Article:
Labourers skip work to take part in poll rallies as the parties pay them more than regular wages

Trowels are replaced with flags and the blocking chisel is taken over by a banner. This poll season, many masons and construction workers are taking part in the prevailing political hubbub and this has a telling effect on the ongoing construction projects in the city.

Many builders are already feeling the pinch and are worried about the snail’s pace at which the works are progressing. Besides masons, painters and workers associated with plumbing and other sections are also actively participating in processions taken out by different political parties to earn extra money.

It is said that each participant is paid a sum of Rs.350 per day in addition to a biryani packet and a small liquor bottle for participating in a poll procession, which lasts for three to four hours. A public meeting in evening fetches them an extra bonus amount of Rs.250 per session. The total amount works out to be Rs.800 per day, prompting many to skip work at construction sites, explains a builder.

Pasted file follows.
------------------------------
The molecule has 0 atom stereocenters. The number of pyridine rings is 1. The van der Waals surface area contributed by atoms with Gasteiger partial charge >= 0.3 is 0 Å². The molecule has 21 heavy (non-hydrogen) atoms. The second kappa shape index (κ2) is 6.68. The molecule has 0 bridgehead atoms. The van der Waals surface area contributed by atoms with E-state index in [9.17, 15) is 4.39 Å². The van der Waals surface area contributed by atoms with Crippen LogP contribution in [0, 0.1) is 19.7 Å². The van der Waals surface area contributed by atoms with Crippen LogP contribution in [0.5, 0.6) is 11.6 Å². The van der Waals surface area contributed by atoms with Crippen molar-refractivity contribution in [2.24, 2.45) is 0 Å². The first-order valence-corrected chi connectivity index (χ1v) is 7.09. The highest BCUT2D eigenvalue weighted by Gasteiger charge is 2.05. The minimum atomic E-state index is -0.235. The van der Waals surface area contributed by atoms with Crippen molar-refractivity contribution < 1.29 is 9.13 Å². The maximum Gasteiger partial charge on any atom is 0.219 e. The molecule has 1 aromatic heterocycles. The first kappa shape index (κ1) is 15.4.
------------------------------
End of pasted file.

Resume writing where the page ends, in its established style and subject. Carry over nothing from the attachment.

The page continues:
This has been the case since the panchayat elections. Generally, masons and labourers, who hail from Srikakulam, Ongole and other places, dominate the workforce here. Employers expected the labourers to return to work after local body elections but with the notifications issued for general elections, builders have lost hope on timely completion of their projects, he explains.

It is a tricky situation, rue the builders. They have to pay instalments to banks and financial institutions and if the projects get delayed, the interests pile up. On the one hand, builders are desperate to complete their projects but they cannot afford to pay wages to labourers on a par with the political parties because it is tough to rollback the wages once hiked, says Gadde Rajaling, Chairman of the Greater Vijayawada Builders’ Association.

At present, close to 40 projects are in various stages of progress in and around the city and majority of them would be delayed by at least three months. This will escalate the project cost by a minimum of 10 per cent and given the situation, this is very bad news for builders, he adds.

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